There is a rule about traveling with the ball in the NBA. Buried somewhere within the confines of its thick rulebook is stated that taking more than two steps as a continuation will be deemed illegal and an automatic turnover of possession.
Which means players can’t do it. No warnings. No grey areas. No ifs, ands or buts.
And yet, watch any NBA game and you’ll be able to pick out traveling violations like hunting for hay in a haystack. It’s the ones that are actually whistled, though, which take on Abominable Snowman-like proportions. Spot one and you’ll have a conversation icebreaker for weeks on end.
Golf has a similar rules violation. For so long, on so many tours around the world, the penalty for slow play has most often been the following message: “You’d better not do it, but if you do, well … just don't, please.”
That was the directive from PGA Tour officials two weeks ago when Kevin Na turned TPC Sawgrass into his personal waiting room, hesitating and waggling and even backing off on many of his shots.
Perhaps the backlash against the lack of a stroke penalty made an impact on the women’s game this past weekend. Maybe it simply brought the issue to the forefront of consciousness once again. Or possibly it had no effect at all. Whatever the case, the issue reared its head once again this past weekend, with Morgan Pressel being assessed a loss-of-hole penalty during her semifinal match against Azahara Munoz in the Sybase Match Play Championship.
It’s not the fact that Pressel was given a penalty that caused such an uproar; it’s that the situation hardly made it a necessity.
Playing as the second of two matches with nobody waiting behind them, both Pressel and Munoz admitted they were playing slowly, but it was the former who received the disciplinary measure after taking too long to hit her shots on the 12th hole. It turned an apparent 3-up lead for Pressel into a mere 1-up lead, which she later parlayed into a match loss in one of the more bizarre turnabouts we’ll ever witness.
It’s impossible to argue that this wasn’t the proper action taken against Pressel. The rule is in place, she broke the rule and therefore she was subject to the subsequent penalty. Case closed.
Or is it? Surely there have been many other times – very possibly even other times during the Sybase matches – when players were on the clock and continued to play too slowly. All of which makes the enforcement of such a policy subjective at best.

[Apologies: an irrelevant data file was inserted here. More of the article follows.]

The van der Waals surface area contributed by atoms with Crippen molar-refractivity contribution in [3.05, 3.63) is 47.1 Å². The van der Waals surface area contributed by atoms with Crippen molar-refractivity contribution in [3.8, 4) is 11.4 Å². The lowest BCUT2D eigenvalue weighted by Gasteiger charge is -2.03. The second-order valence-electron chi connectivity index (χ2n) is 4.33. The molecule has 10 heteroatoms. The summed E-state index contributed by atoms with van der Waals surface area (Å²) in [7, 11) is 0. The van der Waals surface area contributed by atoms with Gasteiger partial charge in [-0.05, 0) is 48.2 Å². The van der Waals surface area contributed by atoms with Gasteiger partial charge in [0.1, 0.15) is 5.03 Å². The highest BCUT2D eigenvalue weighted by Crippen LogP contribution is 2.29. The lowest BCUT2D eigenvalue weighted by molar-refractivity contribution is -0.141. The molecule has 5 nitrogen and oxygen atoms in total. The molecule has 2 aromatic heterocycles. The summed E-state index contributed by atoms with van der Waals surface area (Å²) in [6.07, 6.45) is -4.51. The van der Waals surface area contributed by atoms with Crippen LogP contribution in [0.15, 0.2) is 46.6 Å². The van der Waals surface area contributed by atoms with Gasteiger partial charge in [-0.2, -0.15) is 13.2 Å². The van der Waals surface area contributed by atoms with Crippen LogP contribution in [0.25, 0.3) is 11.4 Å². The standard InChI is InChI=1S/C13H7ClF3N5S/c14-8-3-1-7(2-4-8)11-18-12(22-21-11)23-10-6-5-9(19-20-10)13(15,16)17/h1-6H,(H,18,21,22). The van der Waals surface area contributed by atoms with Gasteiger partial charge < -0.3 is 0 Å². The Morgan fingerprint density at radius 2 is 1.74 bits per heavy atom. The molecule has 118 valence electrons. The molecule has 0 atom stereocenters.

Look at it this way: Considering the number of slow-play penalties on the LPGA has numbered in single-digits during the past three-plus seasons, this seemed like an awfully quizzical time to start keeping players beholden to the rule.
Really, the issue comes down to a philosophical difference: Either rules are rules and they should be enforced at all times, anytime or there are certainly unwritten stipulations and interpretations to the rules. The latter theory would suggest that some semblance of common sense be addressed as part of the rules.
To employ the aforementioned analogy, this would be like NBA referees constantly allowing traveling during the course of play – until, say, LeBron James took an extra step toward the basket with two minutes to play in a tied playoff game.
The real shame of the entire situation is that the LPGA – desperately in need of more players with superstar potential – furnished a champion on Sunday who has the youth, the look and, most importantly, the talent to be a top-level global star. And yet, Munoz’s victory has been easily and completely overshadowed by the incident with Pressel, negating the marketing power of winning a prestigious event in the New York area.
It was either the right call at the wrong time or the wrong call at the right time. The witch hunt to eradicate slow play within the game’s elite ranks is growing by the day and this occurrence served to pacify the masses seeking retribution against the sin.
What remains to be seen is whether this ruling will open the floodgates for more slow play penalties in the future, enduring as a tipping point for the issue, or simply live as a one-off circumstance that forever leaves lingering questions as to when, where, why and how it’s acceptable to break a rule without being properly penalized.
Much like an NBA traveling call, Pressel broke a rule. The punishment fit the crime. It just didn’t fit so many of the other nonexistent punishments that preceded it.